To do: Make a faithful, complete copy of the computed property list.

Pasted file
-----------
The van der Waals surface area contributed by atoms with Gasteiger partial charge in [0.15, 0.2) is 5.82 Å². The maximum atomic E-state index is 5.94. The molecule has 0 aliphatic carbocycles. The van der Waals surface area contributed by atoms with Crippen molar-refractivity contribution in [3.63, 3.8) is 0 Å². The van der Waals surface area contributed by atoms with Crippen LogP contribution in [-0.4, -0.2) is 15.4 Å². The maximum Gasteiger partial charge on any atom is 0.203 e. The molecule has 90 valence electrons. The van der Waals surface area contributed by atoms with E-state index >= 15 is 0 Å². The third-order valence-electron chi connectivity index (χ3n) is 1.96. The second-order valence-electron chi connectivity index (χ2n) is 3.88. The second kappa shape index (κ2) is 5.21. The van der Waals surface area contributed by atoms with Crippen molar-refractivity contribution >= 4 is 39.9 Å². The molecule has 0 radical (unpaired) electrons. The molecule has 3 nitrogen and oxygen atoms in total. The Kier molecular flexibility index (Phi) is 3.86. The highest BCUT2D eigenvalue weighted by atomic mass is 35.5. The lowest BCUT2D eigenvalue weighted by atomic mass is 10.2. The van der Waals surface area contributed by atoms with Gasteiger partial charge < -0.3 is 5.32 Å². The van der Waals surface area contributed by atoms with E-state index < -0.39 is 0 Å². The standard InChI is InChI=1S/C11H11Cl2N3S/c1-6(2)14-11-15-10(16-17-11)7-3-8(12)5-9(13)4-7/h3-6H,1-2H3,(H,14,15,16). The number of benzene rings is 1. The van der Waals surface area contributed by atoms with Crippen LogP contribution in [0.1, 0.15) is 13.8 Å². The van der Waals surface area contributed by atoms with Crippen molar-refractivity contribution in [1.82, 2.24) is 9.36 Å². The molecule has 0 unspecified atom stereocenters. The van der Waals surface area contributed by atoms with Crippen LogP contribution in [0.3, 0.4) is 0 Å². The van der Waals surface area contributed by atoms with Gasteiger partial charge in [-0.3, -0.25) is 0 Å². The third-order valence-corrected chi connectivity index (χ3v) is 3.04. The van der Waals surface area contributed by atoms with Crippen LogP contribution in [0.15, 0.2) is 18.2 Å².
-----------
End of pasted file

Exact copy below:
The van der Waals surface area contributed by atoms with Gasteiger partial charge in [0.15, 0.2) is 5.82 Å². The maximum atomic E-state index is 5.94. The molecule has 0 aliphatic carbocycles. The van der Waals surface area contributed by atoms with Crippen molar-refractivity contribution in [3.63, 3.8) is 0 Å². The van der Waals surface area contributed by atoms with Crippen LogP contribution in [-0.4, -0.2) is 15.4 Å². The maximum Gasteiger partial charge on any atom is 0.203 e. The molecule has 90 valence electrons. The van der Waals surface area contributed by atoms with E-state index >= 15 is 0 Å². The third-order valence-electron chi connectivity index (χ3n) is 1.96. The second-order valence-electron chi connectivity index (χ2n) is 3.88. The second kappa shape index (κ2) is 5.21. The van der Waals surface area contributed by atoms with Crippen molar-refractivity contribution >= 4 is 39.9 Å². The molecule has 0 radical (unpaired) electrons. The molecule has 3 nitrogen and oxygen atoms in total. The Kier molecular flexibility index (Phi) is 3.86. The highest BCUT2D eigenvalue weighted by atomic mass is 35.5. The lowest BCUT2D eigenvalue weighted by atomic mass is 10.2. The van der Waals surface area contributed by atoms with Gasteiger partial charge < -0.3 is 5.32 Å². The van der Waals surface area contributed by atoms with E-state index < -0.39 is 0 Å². The standard InChI is InChI=1S/C11H11Cl2N3S/c1-6(2)14-11-15-10(16-17-11)7-3-8(12)5-9(13)4-7/h3-6H,1-2H3,(H,14,15,16). The number of benzene rings is 1. The van der Waals surface area contributed by atoms with Crippen LogP contribution in [0.1, 0.15) is 13.8 Å². The van der Waals surface area contributed by atoms with Crippen molar-refractivity contribution in [1.82, 2.24) is 9.36 Å². The molecule has 0 unspecified atom stereocenters. The van der Waals surface area contributed by atoms with Crippen LogP contribution in [0.3, 0.4) is 0 Å². The van der Waals surface area contributed by atoms with Gasteiger partial charge in [-0.3, -0.25) is 0 Å². The third-order valence-corrected chi connectivity index (χ3v) is 3.04. The van der Waals surface area contributed by atoms with Crippen LogP contribution in [0.15, 0.2) is 18.2 Å².